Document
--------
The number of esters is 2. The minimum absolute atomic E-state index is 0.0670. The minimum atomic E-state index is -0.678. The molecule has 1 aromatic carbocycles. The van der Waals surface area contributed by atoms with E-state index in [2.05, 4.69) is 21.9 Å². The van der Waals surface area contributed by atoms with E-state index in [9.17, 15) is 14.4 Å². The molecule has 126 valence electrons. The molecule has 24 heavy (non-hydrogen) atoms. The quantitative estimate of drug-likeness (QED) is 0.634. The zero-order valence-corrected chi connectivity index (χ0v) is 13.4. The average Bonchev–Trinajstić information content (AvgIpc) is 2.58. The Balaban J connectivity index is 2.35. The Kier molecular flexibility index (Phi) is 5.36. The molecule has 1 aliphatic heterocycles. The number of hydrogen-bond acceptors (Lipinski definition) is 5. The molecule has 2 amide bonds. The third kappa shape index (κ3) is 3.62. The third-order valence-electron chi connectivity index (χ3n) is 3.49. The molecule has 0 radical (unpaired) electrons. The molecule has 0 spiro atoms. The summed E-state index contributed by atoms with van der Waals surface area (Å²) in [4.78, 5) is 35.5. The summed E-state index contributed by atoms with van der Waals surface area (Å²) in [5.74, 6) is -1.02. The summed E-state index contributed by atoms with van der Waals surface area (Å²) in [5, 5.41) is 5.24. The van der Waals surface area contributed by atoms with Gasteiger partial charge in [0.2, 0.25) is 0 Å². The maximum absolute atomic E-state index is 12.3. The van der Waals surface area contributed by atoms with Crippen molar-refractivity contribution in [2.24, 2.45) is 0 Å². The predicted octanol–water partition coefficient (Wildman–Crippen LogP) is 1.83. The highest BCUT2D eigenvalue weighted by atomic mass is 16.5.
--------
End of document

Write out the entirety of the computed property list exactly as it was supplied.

The number of esters is 2. The minimum absolute atomic E-state index is 0.0670. The minimum atomic E-state index is -0.678. The molecule has 1 aromatic carbocycles. The van der Waals surface area contributed by atoms with E-state index in [2.05, 4.69) is 21.9 Å². The van der Waals surface area contributed by atoms with E-state index in [9.17, 15) is 14.4 Å². The molecule has 126 valence electrons. The molecule has 24 heavy (non-hydrogen) atoms. The quantitative estimate of drug-likeness (QED) is 0.634. The zero-order valence-corrected chi connectivity index (χ0v) is 13.4. The average Bonchev–Trinajstić information content (AvgIpc) is 2.58. The Balaban J connectivity index is 2.35. The Kier molecular flexibility index (Phi) is 5.36. The molecule has 1 aliphatic heterocycles. The number of hydrogen-bond acceptors (Lipinski definition) is 5. The molecule has 2 amide bonds. The third kappa shape index (κ3) is 3.62. The third-order valence-electron chi connectivity index (χ3n) is 3.49. The molecule has 0 radical (unpaired) electrons. The molecule has 0 spiro atoms. The summed E-state index contributed by atoms with van der Waals surface area (Å²) in [4.78, 5) is 35.5. The summed E-state index contributed by atoms with van der Waals surface area (Å²) in [5.74, 6) is -1.02. The summed E-state index contributed by atoms with van der Waals surface area (Å²) in [5, 5.41) is 5.24. The van der Waals surface area contributed by atoms with Gasteiger partial charge in [0.2, 0.25) is 0 Å². The maximum absolute atomic E-state index is 12.3. The van der Waals surface area contributed by atoms with Crippen molar-refractivity contribution in [2.24, 2.45) is 0 Å². The predicted octanol–water partition coefficient (Wildman–Crippen LogP) is 1.83. The highest BCUT2D eigenvalue weighted by atomic mass is 16.5.